Should this view be correct, it might be even conceivable and desirable a re-consideration of the EU Commission perhaps obsolete stance, which labels the US jurisdiction as “not affording an adequate level of protection” of privacy.

Indeed, a further step ahead towards such a “re-convergence” of the US and EU approaches to privacy protection – crucial, as above observed, for the effectiveness of a sound, global enhancement and implementation of such protection – may be prompted by an attempt to apply a cost-benefit analysis on which side, in the marketplace interplay, should bear which costs and enjoying which benefits.

While, in fact, there is scant doubt that the mentioned invasiveness of the contemporary information society definitely constitutes a massive threat to what William Faulkner defined “the private space”, and Reed Karaim, more romantically, “the right to have secrets”, as well as, indeed, to much more tangible interests, it is also undeniable that the information economy is all but based on the free flow of data, ideas, business, information, and that the protection of privacy, in this view – which, ideally, embraces a more “contractual” approach to the whole issue – should become economically viable, as to determine a competitive plus for market players, an asset and not a burden. In some instances, the old “right to be left alone” may be resumed to be spelled out as the right to be left alone even, at times, by an overreaching regulator!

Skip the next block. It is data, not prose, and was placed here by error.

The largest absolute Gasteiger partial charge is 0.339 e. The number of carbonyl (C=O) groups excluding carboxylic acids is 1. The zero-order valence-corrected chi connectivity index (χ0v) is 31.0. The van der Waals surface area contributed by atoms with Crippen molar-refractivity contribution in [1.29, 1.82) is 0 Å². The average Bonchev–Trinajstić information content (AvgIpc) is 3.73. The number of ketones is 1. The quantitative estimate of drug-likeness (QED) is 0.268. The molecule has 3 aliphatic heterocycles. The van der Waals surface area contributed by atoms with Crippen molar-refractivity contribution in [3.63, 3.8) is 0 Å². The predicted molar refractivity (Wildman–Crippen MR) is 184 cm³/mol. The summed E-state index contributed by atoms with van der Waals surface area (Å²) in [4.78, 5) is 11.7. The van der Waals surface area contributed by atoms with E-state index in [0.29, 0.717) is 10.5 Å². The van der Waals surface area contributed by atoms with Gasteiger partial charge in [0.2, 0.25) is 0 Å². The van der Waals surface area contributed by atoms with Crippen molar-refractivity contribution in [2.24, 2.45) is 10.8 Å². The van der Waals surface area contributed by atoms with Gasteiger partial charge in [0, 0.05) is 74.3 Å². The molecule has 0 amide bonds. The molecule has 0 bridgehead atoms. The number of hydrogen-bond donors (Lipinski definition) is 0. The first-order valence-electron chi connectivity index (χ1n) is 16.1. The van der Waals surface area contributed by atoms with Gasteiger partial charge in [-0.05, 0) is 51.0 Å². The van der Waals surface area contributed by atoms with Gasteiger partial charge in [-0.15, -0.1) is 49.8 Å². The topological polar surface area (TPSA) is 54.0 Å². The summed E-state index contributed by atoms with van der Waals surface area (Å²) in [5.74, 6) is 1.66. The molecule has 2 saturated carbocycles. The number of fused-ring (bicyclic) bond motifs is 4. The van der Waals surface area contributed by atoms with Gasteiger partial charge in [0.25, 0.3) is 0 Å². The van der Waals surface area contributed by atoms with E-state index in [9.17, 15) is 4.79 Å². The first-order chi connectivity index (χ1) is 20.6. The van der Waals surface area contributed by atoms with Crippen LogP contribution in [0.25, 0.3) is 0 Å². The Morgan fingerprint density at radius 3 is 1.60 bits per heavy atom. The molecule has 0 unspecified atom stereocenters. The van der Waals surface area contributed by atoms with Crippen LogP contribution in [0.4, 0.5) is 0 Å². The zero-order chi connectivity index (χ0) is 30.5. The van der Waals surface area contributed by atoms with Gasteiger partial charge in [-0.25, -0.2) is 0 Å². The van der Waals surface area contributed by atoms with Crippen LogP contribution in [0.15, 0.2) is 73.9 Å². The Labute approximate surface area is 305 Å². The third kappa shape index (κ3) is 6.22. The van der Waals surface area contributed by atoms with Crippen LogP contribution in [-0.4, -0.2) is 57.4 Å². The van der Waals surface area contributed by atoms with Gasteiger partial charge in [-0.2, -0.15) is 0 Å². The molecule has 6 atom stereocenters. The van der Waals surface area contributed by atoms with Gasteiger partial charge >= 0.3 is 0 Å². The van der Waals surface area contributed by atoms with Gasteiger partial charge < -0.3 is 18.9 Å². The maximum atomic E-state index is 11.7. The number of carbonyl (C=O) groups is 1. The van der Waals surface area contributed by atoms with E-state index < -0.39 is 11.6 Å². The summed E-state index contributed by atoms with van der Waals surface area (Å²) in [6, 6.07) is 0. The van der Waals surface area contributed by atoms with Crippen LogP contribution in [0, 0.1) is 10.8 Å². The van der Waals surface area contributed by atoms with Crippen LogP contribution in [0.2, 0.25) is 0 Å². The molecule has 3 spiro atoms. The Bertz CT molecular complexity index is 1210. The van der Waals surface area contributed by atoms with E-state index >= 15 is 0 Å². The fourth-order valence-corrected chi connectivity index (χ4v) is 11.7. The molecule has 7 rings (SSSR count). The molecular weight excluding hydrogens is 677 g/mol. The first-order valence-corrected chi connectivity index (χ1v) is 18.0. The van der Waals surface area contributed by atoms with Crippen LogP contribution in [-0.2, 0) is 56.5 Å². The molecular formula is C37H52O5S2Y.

As such “balancing” criterion may end up proving to be the only productive one, we are here today to express one of the basic tenets of the prospective EPA mission: an approach which champions at the same time compliance and free market, protection and free flow of communications, while well aware that, as the French philosopher Jean Boudrillard once wrote: “A world with no privacy will become a world where stereotype reigns, since when all things are in common, everything turns to be common”.

Marco R. Provvidera, Esq.

IIP International Studies Director – Attorney in New York City and Rome

Member of the American Bar Association, Section of International Law, Committee on Information Services, Technology and Data Protection